Monday, December 15, 2008
Saturday, December 13, 2008
I recently finished Richard Mouw's Calvinism in the Las Vegas Airport, which is his approachable apology for Calvinist theology. As a Calvinist who is only beginning to learn the theology and history of this tradition, I found the book to be a helpful summary of how Mouw allows this tradition to shape his thinking and his life.
The only part of the book which really changed my thinking was his emphasis on "Heidelberg One" as the starting point for understanding Calvinism. His argument is that a person's acknowledgement that they are utterly dependent on God for all good is the central element of Calvinism, and that the doctrines of the Cannons of Dordt, while a defining element of Calvinist theology, are less widely applicable to our lives.
My only disappointment with the book was Mouw's sometimes overly apologetic tone. He seems to recognize that Calvinism is somewhat unpopular, and spends a lot of time acknowledging and dealing with the difficulties that people have. While this is helpful, he spends less time explaining the positive aspects of this theology – the freedom that results from recognizing God's ultimate sovereignty. Overall, however, the book was a very easy read, and does a good job of explaining the importance of Calvinist theology for his own life (and presumably his readers' lives).
Tuesday, December 9, 2008
Christians aver that a butterfly never seen by human eyes nevertheless has the end to glorify its Maker, providing God with a small dosis of enjoyment as She watches its beautiful wings flutter. (pg 16, Nov 2008)
The statement is simple, but it is probably the most convincing argument I have heard against the standard approach for assigning value to environmental goods. Even if people are not willing to pay money either to visit the butterfly or to simply know that it exists, that does not mean that the butterfly is without value.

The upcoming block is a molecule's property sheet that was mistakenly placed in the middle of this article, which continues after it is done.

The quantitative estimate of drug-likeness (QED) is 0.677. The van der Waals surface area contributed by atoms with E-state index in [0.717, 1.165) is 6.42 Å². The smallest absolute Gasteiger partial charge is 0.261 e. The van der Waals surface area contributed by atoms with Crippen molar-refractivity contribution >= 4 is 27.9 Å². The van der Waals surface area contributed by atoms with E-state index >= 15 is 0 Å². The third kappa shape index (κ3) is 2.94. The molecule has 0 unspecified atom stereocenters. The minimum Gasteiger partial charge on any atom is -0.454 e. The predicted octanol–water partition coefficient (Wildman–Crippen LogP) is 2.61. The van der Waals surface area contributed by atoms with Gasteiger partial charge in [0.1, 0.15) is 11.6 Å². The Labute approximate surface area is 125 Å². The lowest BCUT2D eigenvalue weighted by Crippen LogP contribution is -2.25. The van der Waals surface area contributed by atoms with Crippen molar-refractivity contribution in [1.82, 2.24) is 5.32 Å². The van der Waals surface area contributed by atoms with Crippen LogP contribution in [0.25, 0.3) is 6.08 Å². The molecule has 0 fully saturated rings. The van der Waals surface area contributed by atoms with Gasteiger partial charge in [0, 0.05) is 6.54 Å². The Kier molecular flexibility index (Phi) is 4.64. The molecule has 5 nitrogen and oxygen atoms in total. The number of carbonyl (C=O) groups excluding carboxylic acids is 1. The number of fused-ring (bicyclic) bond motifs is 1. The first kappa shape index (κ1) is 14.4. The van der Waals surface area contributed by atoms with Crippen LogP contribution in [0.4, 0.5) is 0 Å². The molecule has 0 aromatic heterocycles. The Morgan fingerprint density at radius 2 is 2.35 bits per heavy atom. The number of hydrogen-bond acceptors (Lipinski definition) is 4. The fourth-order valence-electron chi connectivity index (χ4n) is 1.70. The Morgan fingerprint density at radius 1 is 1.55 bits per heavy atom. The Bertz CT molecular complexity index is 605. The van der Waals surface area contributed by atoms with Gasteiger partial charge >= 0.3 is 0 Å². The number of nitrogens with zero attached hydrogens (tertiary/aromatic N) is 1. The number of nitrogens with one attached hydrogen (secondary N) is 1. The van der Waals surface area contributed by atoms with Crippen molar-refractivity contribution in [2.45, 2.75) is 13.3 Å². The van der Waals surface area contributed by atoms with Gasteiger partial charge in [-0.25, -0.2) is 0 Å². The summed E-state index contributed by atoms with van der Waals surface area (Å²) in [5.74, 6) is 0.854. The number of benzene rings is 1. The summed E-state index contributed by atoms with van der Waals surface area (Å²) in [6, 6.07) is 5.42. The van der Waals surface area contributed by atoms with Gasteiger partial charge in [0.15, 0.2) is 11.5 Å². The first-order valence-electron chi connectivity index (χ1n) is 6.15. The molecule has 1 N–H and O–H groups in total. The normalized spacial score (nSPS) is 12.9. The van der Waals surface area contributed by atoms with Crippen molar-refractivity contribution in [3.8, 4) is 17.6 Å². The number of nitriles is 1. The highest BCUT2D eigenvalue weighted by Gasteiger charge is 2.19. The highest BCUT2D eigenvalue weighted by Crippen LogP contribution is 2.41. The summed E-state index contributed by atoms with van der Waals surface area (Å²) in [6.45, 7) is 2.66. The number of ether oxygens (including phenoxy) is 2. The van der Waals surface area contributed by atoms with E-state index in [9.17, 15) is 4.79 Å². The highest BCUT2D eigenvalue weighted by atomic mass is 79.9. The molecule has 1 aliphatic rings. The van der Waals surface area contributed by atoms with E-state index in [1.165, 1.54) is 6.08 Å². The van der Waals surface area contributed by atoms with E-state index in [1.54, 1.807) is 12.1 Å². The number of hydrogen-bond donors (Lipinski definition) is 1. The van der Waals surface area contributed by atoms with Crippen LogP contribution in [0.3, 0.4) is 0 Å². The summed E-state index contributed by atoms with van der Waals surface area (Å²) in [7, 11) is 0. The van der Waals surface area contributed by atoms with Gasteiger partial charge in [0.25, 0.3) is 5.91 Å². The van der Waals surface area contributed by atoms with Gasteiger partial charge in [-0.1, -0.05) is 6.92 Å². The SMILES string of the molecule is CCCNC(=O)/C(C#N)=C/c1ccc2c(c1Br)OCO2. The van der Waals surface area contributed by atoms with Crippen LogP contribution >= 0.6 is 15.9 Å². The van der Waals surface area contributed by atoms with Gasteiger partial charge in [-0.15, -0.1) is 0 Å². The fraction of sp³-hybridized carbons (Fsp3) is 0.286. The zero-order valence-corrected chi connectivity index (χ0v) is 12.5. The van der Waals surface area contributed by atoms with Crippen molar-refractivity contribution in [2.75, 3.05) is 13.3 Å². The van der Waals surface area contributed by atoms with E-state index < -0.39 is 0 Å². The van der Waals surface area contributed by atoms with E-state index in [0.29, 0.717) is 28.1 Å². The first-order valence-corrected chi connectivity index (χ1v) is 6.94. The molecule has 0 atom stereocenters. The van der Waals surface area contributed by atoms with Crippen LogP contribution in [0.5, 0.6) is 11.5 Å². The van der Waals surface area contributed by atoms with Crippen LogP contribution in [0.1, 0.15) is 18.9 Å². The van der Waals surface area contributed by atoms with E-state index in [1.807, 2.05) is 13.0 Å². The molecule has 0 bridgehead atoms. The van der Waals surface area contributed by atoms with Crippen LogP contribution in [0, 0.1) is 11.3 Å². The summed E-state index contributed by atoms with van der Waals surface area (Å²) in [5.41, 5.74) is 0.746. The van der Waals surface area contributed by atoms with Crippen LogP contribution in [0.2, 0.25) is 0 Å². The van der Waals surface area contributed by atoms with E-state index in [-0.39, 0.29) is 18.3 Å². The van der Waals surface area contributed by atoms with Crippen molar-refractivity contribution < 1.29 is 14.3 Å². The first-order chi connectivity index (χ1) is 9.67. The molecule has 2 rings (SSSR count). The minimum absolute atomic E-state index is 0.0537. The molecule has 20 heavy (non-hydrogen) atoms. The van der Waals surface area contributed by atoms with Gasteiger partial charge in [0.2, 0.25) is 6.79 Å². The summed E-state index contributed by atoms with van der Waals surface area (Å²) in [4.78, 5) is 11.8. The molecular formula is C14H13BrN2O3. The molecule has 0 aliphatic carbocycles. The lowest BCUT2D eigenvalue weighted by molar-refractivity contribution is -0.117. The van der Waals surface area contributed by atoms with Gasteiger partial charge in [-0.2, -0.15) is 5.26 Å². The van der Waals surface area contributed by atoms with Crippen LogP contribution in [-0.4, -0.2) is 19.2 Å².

Now I have to reconsider my thinking on the environment.
Friday, December 5, 2008
Jimmy Carter is by far the best ex-president the United States has ever had,
and he underscored that again this morning by announcing that Guinea Worm cases
have reached an all-time low. For those of you who have never heard of it,
Guinea Worm is one of the worst parasites you can get. The worms burrow inside
of you, grow to almost three feet long, are incredibly painful, and finally pop
out of the skin and have to be reeled out, inch by inch, over many days. They
are an ancient affliction in tropical countries, but Carter has led an effort to
Today he announces that Guinea Worm is down to 5,000 cases worldwide — mostly in Sudan, Mali and Ghana — and tantalizingly close to eradication. If it is eradicated, it will be only the second ailment, after smallpox, that we’ve been able to eliminate form Earth.
Worldwide cases have already been reduced by 99.7 percent, and Carter’s work
has truly transformed those villages where the worm used to be endemic. He shows
that these are battles we can win.
That is great news and truly did give me hope about the ability for human beings to work together for the good of this planet (Does that hope wax and wane for you as much as it does for me?). To be honest, though, the reason I went to that article was because the blurb about it on the front of nytimes.com was: "Jimmy Carter's efforts to eradicate a tropical parasite should set an example for future former presidents." I truly expected to see Jimmy Carter holding a gun on Robert Mugabe (Apparently I've been reading too much from The Onion). Oh well...maybe that can be George Bush's good deed as a former president.
Thursday, December 4, 2008
"I had rather see coming toward me a whole regiment with drawn swords, than one lone Calvinist convinced that he is doing the will of God."
Nicholas Wolterstorff, in the first chapter of Until Justice and Peace Embrace, quotes an unnamed "seventeenth-century English writer," as having written this, but does not name the author. Does anyone know who wrote this?